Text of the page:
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O, No You Don't by lone-ranger-1911 O, No You Don't by lone-ranger-1911
Benjamin Franklin, upon seeing the symbol of a rattle snake accompanied by the words "Don't tread on me." He pondered it's symbolism and asked someone he knew who was "acquainted with heraldry" about it. His friend informed him that the serpent symbolizes wisdom and patience. Franklin reasoned that these attributes would certainly apply to the American colonies and that the countries would choose animals to represent themselves. The rattlesnake existed in no other place in the world but America.

He then contemplated the rattle-snake...all the attributes he could remember of them.

"I recollected that her eye excelled in brightness, that of any other animal, and that she has no eye-lids. She may therefore be esteemed an emblem of vigilance. She never begins an attack, nor, when once engaged, ever surrenders: She is therefore an emblem of magnanimity and true courage. As if anxious to prevent all pretensions of quarreling with her, the weapons with which nature has furnished her, she conceals in the roof of her mouth, so that, to those who are unacquainted with her, she appears to be a most defenseless animal; and even when those weapons are shown and extended for her defense, they appear weak and contemptible; but their wounds however small, are decisive and fatal. Conscious of this, she never wounds 'till she has generously given notice, even to her enemy, and cautioned him against the danger of treading on her."

"Was I wrong, Sir, in thinking this a strong picture of the temper and conduct of America? The poison of her teeth is the necessary means of digesting her food, and at the same time is certain destruction to her enemies. This may be understood to intimate that those things which are destructive to our enemies, may be to us not only harmless, but absolutely necessary to our existence."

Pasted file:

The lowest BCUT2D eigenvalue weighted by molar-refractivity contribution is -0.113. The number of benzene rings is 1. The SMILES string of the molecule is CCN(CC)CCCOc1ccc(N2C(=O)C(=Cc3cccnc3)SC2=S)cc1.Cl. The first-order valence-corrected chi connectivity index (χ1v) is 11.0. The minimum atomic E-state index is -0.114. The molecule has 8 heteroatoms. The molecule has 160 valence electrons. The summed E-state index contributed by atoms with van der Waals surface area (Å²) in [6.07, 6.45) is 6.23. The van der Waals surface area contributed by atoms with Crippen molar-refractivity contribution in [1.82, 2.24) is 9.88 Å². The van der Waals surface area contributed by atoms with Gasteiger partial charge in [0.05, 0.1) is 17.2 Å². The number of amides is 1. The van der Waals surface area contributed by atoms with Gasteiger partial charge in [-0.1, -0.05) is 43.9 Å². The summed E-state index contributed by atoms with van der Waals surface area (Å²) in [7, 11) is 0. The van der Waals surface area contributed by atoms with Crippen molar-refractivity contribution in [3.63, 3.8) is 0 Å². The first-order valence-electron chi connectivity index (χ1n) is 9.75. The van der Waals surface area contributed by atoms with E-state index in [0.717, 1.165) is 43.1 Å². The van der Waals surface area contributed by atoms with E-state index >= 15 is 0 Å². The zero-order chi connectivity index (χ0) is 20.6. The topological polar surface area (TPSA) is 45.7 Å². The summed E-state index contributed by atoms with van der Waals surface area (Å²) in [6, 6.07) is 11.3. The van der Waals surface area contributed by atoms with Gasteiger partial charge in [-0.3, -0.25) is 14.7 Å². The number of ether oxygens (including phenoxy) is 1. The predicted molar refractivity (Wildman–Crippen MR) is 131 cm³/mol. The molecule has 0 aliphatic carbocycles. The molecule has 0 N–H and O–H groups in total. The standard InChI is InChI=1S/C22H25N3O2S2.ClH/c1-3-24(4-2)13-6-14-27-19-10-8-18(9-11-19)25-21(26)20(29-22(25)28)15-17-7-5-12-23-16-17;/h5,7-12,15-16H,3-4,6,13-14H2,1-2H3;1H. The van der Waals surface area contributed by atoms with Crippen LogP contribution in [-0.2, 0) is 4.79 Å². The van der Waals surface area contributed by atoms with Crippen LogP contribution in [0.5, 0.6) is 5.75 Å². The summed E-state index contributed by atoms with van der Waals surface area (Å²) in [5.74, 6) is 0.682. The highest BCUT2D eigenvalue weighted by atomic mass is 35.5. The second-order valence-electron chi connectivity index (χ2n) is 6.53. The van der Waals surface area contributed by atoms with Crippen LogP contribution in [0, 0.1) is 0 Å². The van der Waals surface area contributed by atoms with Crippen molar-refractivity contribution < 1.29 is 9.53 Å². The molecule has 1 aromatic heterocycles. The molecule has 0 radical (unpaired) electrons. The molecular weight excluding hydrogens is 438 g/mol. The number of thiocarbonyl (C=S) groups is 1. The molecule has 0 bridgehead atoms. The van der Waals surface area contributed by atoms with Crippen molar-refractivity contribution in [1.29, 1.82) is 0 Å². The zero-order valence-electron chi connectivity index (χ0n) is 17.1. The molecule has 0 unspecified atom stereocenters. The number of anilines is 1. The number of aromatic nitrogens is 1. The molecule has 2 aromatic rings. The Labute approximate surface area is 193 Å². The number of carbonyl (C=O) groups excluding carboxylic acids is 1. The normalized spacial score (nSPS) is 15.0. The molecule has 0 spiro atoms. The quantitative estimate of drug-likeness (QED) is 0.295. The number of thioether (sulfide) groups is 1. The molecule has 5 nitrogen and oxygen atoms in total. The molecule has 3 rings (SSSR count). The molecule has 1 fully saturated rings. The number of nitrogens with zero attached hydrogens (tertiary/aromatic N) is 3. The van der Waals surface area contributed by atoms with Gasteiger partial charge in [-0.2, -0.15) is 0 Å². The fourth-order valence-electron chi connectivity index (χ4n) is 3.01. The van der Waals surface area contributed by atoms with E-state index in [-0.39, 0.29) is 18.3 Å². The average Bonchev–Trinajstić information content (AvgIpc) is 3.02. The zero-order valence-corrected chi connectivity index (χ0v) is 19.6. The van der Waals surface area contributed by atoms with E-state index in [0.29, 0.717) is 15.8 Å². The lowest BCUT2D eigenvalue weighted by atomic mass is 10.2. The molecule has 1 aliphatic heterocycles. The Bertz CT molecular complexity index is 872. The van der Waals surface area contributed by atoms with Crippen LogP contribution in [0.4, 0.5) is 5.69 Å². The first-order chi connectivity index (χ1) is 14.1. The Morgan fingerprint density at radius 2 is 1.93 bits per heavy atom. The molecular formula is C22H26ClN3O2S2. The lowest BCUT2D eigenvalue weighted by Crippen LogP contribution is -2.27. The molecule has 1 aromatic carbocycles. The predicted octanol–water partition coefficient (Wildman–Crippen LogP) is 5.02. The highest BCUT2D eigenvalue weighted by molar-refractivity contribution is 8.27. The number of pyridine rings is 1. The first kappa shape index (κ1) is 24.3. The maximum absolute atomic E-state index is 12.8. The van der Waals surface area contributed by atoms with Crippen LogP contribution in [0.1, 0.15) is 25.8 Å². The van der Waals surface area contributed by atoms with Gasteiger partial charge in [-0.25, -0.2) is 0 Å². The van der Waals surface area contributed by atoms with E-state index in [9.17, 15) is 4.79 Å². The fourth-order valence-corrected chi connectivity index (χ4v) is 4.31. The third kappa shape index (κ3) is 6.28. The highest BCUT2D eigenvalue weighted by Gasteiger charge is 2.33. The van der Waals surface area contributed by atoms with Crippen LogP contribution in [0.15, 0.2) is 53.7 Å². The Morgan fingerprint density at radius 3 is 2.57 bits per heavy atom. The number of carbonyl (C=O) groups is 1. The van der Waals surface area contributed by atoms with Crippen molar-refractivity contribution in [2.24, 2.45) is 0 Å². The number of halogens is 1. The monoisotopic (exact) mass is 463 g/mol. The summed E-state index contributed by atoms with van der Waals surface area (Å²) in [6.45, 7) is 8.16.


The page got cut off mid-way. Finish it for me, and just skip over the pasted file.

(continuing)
"'Tis curious and amazing to observe how distinct and independent of each other the rattles of this animal are, and yet how firmly they are united together, so as never to be separated but by breaking them to pieces. One of those rattles singly, is incapable of producing sound, but the ringing of thirteen together, is sufficient to alarm the boldest man living."

"The Rattle-Snake is solitary, and associates with her kind only when it is necessary for their preservation. In winter, the warmth of a number together will preserve their lives, while singly, they would probably perish."

"The power of fascination attributed to her, by a generous construction, may be understood to mean, that those who consider the liberty and blessings which America affords, and once come over to her, never afterwards leave her, but spend their lives with her. She strongly resembles America in this, that she is beautiful in youth and her beauty increaseth with her age, "her tongue also is blue and forked as the lightning, and her abode is among impenetrable rocks."
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homelesscarl Featured By Owner Feb 17, 2015
DryBonesReborn Featured By Owner Nov 10, 2009  Hobbyist Digital Artist
Love the history lesson. :) thank you. I never knew that. Just knew it was a 1776 symbol before the full state flag. :)
xNarrowPathx Featured By Owner Aug 7, 2009
It was great to read this story again! Thank you :)
Evilpopcorn Featured By Owner Jul 12, 2009
Ha! Nice. Nice job with the quotes, more people need to recognize our history.
Garv101 Featured By Owner Jul 2, 2009
Thanks for the background of Ben Franklin. It's nice to see the founding principles of our nation illustrated.

I see you've been kicked, but thanks for trying to enlighten.
lone-ranger-1911 Featured By Owner Jul 6, 2009
Thanks. I'm not kicked. I'm moving to New Grounds eventually. I make music too, I've decided I don't like DA that much, and haven't been very artistic lately anyway. I had the inspiration and had to post.
SnakeUniverse Featured By Owner Jun 28, 2009
This is very excellent. I especially like the Benny Franklin you put in the description.
lone-ranger-1911 Featured By Owner Jul 6, 2009
Thanks very much. ^ ^
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Submitted on
June 26, 2009
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